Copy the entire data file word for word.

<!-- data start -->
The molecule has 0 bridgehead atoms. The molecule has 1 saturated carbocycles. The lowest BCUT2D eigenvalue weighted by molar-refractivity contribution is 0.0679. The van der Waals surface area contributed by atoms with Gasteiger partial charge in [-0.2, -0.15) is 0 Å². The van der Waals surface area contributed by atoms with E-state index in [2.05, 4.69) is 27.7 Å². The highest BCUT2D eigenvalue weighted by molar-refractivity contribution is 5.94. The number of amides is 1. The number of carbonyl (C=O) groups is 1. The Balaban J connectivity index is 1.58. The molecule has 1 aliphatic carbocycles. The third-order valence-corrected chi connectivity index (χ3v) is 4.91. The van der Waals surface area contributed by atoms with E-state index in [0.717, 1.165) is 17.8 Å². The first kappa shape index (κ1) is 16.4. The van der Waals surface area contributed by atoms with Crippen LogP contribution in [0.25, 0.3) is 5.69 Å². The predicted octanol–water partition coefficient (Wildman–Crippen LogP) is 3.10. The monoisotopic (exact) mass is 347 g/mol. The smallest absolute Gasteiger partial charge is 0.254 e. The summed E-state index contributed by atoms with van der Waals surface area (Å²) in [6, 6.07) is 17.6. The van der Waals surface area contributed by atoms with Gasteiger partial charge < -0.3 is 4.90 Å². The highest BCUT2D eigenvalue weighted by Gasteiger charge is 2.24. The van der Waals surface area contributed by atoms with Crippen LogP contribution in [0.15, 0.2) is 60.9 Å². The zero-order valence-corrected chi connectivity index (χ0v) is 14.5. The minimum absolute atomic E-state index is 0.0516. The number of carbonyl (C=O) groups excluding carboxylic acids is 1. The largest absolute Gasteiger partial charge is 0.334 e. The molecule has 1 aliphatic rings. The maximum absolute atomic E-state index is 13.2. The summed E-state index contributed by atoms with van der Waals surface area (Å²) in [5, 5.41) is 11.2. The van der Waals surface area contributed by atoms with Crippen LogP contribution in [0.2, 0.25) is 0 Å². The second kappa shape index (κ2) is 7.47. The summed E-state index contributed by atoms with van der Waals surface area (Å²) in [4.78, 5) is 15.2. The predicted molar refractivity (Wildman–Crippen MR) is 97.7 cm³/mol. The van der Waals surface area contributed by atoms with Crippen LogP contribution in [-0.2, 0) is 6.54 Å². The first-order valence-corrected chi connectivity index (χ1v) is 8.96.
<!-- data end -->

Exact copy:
The molecule has 0 bridgehead atoms. The molecule has 1 saturated carbocycles. The lowest BCUT2D eigenvalue weighted by molar-refractivity contribution is 0.0679. The van der Waals surface area contributed by atoms with Gasteiger partial charge in [-0.2, -0.15) is 0 Å². The van der Waals surface area contributed by atoms with E-state index in [2.05, 4.69) is 27.7 Å². The highest BCUT2D eigenvalue weighted by molar-refractivity contribution is 5.94. The number of amides is 1. The number of carbonyl (C=O) groups is 1. The Balaban J connectivity index is 1.58. The molecule has 1 aliphatic carbocycles. The third-order valence-corrected chi connectivity index (χ3v) is 4.91. The van der Waals surface area contributed by atoms with E-state index in [0.717, 1.165) is 17.8 Å². The first kappa shape index (κ1) is 16.4. The van der Waals surface area contributed by atoms with Crippen LogP contribution in [0.25, 0.3) is 5.69 Å². The predicted octanol–water partition coefficient (Wildman–Crippen LogP) is 3.10. The monoisotopic (exact) mass is 347 g/mol. The smallest absolute Gasteiger partial charge is 0.254 e. The summed E-state index contributed by atoms with van der Waals surface area (Å²) in [6, 6.07) is 17.6. The van der Waals surface area contributed by atoms with Gasteiger partial charge < -0.3 is 4.90 Å². The highest BCUT2D eigenvalue weighted by Gasteiger charge is 2.24. The van der Waals surface area contributed by atoms with Crippen LogP contribution in [0.15, 0.2) is 60.9 Å². The zero-order valence-corrected chi connectivity index (χ0v) is 14.5. The minimum absolute atomic E-state index is 0.0516. The number of carbonyl (C=O) groups excluding carboxylic acids is 1. The largest absolute Gasteiger partial charge is 0.334 e. The molecule has 1 aliphatic rings. The maximum absolute atomic E-state index is 13.2. The summed E-state index contributed by atoms with van der Waals surface area (Å²) in [5, 5.41) is 11.2. The van der Waals surface area contributed by atoms with Crippen LogP contribution in [0.2, 0.25) is 0 Å². The second kappa shape index (κ2) is 7.47. The summed E-state index contributed by atoms with van der Waals surface area (Å²) in [4.78, 5) is 15.2. The predicted molar refractivity (Wildman–Crippen MR) is 97.7 cm³/mol. The van der Waals surface area contributed by atoms with Crippen LogP contribution in [-0.2, 0) is 6.54 Å². The first-order valence-corrected chi connectivity index (χ1v) is 8.96.